Wednesday, March 14, 2012

Cambodia - road to Siem Reap

After three days in phenom penh it was off to siem reap. Suzanne, Sharon and booked a hotel rooms in siem reap and decided to pay three extra dollars to purchase a $10 ticket and travel by ford van rather than bus to siem reap the van was to only take 5 hours instead of 6 hours by bus and we thought a van might be more comfortable. WRONG. The van was loaded with 10 people and no room for luggage (they said they did not realize we would have luggage - who are they kidding). There were a couple of people oin the van that i believe were friends of the driver and were hitching a ride to Seim reap. With luggage loaded in the isle we were off for an uncomfortable 5 hour journey.
The roads in Cambodia are like driving on our roads 40 years ago. Potholes, one lane, dirt on the side of the road. Our driver was a manic, driving at incredibly fast speeds for this type of highway making us all a little nervous. About 2 hours into the journey, all of a sudden it felt like we hit something and we were all jolted from our seats. The driver did not stop and it was only 20 minutes later when cars were passing us and pointing did he pull over and found out we had blown a tire. I noticed a spare under the van but the driver said they needed to send for a tire so we would be here in 36 degrees heat for at least one hour until the tire arrived. We got out the van in nowhere Cambodia (funny that he pulled over at a place that fixes tires with a stack of used tires and there was an outdoor restaurant and market). As soon as we walked out of the van we were besieged by little, shoeless, dirty children wanting to sell us fruit and trinkets. They saw the canadian flag on my bag and each one knew it was Canadian then each one knew we spoke French and English in Canada, it is cold in canada and you could ski. Interesting that each child had perfect English and knew the exact same facts about canada. They all also had knowledge of the similar facts about england. I might be a little cynical but I found these children very well rehearsed and none of the adults approached us to buy anything which is highly unusual. The adults just stood in the background watching us.
We wanted to keep the van in sight as we weren't comfortable with this while situation. We went to the outdoor restaurant purchased some cold bottled water and Sharon purchased food (which by the way she says was disgusting) while keeping the van in sight. You would think the ford transit company would have bought us a cold drink but they did not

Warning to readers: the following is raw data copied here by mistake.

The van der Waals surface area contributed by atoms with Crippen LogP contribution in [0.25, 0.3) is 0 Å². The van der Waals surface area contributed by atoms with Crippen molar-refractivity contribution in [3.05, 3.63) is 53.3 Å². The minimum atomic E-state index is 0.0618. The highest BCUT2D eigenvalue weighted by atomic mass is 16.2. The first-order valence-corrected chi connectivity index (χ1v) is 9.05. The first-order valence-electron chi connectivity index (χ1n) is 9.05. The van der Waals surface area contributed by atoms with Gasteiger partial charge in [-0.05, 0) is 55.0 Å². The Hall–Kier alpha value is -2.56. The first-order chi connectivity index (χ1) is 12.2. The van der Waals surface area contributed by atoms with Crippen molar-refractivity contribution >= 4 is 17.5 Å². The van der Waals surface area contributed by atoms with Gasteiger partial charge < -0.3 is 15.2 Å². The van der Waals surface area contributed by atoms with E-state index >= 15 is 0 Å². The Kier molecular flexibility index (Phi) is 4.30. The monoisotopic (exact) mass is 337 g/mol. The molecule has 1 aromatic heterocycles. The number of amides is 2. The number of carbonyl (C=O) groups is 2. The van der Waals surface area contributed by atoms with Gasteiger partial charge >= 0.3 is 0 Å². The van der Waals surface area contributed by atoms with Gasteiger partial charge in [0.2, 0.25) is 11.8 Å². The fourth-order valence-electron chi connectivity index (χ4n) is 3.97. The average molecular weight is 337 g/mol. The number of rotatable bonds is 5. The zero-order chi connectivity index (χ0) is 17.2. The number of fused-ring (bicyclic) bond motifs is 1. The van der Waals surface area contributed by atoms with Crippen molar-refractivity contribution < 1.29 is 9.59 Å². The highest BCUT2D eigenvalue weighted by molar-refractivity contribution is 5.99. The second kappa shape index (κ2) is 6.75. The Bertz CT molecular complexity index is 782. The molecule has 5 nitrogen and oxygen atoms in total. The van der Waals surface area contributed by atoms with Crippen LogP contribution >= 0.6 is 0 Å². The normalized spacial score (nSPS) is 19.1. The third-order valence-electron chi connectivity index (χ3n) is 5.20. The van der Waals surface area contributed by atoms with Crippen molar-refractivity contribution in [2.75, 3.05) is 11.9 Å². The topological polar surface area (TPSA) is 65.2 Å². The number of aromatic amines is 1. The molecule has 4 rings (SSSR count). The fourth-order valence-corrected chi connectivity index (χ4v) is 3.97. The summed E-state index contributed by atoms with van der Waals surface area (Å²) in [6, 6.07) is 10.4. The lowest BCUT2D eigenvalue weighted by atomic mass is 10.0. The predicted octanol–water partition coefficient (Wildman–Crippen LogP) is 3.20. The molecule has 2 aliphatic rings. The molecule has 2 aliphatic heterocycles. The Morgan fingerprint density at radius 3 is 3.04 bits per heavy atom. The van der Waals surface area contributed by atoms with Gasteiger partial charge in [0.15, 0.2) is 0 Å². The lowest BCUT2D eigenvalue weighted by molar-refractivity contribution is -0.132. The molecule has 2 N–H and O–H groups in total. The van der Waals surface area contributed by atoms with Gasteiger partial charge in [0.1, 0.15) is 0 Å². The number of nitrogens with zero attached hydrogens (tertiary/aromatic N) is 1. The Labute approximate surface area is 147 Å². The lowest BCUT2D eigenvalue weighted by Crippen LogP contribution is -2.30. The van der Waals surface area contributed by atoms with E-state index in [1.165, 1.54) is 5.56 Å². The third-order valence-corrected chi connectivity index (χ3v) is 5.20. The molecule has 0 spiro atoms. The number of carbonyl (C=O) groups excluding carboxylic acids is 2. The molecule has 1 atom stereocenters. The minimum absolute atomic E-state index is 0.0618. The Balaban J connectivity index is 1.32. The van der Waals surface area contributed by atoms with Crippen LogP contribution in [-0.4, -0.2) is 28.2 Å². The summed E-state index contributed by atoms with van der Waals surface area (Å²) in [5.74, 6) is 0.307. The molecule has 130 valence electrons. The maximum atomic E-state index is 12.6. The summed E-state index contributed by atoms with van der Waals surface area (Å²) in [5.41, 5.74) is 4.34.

While we were drinking our beverages we noticed an older woman holding an infant and she was counting a wade of bills. When we paid for the water and food we noticed the people taking the money had a wade of bills which seemed odd for a place in the middle of nowhere. When we got up to leave the children followed us and so did the lady with the baby. Even though the girls purchased from a couple of the kids the rest were coming up saying 'you purchase from me now - you have money and I need to go to school only $1'. Then the lady with the baby who we saw with the wade of cash approached me for money to buy milk for the baby'. Luckily the woman who owned the hotel in PP warned me about these scams and advised us not to buy from street kids as this encourages their parents to have the children sell rather than attend school. Quite frankly I felt the whole thing was a scam and was glad when a new tire was put on the van and we were on our way.
The only problem being we were behind schedule, the driving was more erratic and it was dusk. The road had no lighting and the driver did not slow down as we went through a number of villages with people biking on the edge of the road and of course they had no bike lights. At one point a youngster darted across the road on his bike and the driver swerved to miss him jostling all the passengers to the point we felt he was going to roll the van. This was the scariest transportation I have encountered in Asia - do not take ford transit van service!
We finally made it to Seim Reap one hour late and we were dropped off at some secluded street in the dark (no street lights) with a bunch of tuk tuk drivers - thank god Sharon, Suzanne and I were traveling together.
The scenery from PP to Seim Reap is full of roadside garbage, anorexic animals, wild dogs, children working in fields with no clothes on and very poor living conditions with no apparent clean water or sewage. Overall not a pretty picture.

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